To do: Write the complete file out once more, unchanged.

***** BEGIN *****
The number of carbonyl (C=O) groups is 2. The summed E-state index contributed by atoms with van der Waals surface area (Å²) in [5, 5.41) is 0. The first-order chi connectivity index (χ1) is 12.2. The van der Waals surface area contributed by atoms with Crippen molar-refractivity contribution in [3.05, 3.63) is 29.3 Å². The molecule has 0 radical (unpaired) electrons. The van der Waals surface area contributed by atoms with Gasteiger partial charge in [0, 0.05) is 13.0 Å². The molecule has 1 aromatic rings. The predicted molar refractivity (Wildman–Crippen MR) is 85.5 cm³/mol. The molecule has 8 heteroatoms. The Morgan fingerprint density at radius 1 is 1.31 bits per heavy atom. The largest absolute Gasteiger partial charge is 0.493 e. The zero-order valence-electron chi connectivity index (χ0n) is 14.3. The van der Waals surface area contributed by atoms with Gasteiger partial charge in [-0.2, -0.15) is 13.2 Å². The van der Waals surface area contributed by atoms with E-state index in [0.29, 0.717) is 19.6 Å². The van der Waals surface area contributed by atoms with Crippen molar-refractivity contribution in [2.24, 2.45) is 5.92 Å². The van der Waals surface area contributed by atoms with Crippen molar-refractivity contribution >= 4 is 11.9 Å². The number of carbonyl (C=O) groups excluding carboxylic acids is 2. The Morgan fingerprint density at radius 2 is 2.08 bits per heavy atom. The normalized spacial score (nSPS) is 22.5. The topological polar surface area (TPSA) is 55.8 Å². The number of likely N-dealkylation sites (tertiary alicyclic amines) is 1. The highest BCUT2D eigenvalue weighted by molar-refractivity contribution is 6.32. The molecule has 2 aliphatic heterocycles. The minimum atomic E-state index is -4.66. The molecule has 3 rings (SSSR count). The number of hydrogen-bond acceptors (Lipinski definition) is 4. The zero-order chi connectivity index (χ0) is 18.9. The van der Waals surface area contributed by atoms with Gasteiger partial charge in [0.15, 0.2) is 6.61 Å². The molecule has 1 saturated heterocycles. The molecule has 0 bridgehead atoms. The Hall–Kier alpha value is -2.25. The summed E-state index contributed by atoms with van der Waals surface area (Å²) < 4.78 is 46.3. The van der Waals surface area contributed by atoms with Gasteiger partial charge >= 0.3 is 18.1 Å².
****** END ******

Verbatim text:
The number of carbonyl (C=O) groups is 2. The summed E-state index contributed by atoms with van der Waals surface area (Å²) in [5, 5.41) is 0. The first-order chi connectivity index (χ1) is 12.2. The van der Waals surface area contributed by atoms with Crippen molar-refractivity contribution in [3.05, 3.63) is 29.3 Å². The molecule has 0 radical (unpaired) electrons. The van der Waals surface area contributed by atoms with Gasteiger partial charge in [0, 0.05) is 13.0 Å². The molecule has 1 aromatic rings. The predicted molar refractivity (Wildman–Crippen MR) is 85.5 cm³/mol. The molecule has 8 heteroatoms. The Morgan fingerprint density at radius 1 is 1.31 bits per heavy atom. The largest absolute Gasteiger partial charge is 0.493 e. The zero-order valence-electron chi connectivity index (χ0n) is 14.3. The van der Waals surface area contributed by atoms with Gasteiger partial charge in [-0.2, -0.15) is 13.2 Å². The van der Waals surface area contributed by atoms with E-state index in [0.29, 0.717) is 19.6 Å². The van der Waals surface area contributed by atoms with Crippen molar-refractivity contribution in [2.24, 2.45) is 5.92 Å². The van der Waals surface area contributed by atoms with Crippen molar-refractivity contribution >= 4 is 11.9 Å². The number of carbonyl (C=O) groups excluding carboxylic acids is 2. The Morgan fingerprint density at radius 2 is 2.08 bits per heavy atom. The normalized spacial score (nSPS) is 22.5. The topological polar surface area (TPSA) is 55.8 Å². The number of likely N-dealkylation sites (tertiary alicyclic amines) is 1. The highest BCUT2D eigenvalue weighted by molar-refractivity contribution is 6.32. The molecule has 2 aliphatic heterocycles. The minimum atomic E-state index is -4.66. The molecule has 3 rings (SSSR count). The number of hydrogen-bond acceptors (Lipinski definition) is 4. The zero-order chi connectivity index (χ0) is 18.9. The van der Waals surface area contributed by atoms with Gasteiger partial charge in [0.15, 0.2) is 6.61 Å². The molecule has 1 saturated heterocycles. The molecule has 0 bridgehead atoms. The Hall–Kier alpha value is -2.25. The summed E-state index contributed by atoms with van der Waals surface area (Å²) < 4.78 is 46.3. The van der Waals surface area contributed by atoms with Gasteiger partial charge >= 0.3 is 18.1 Å².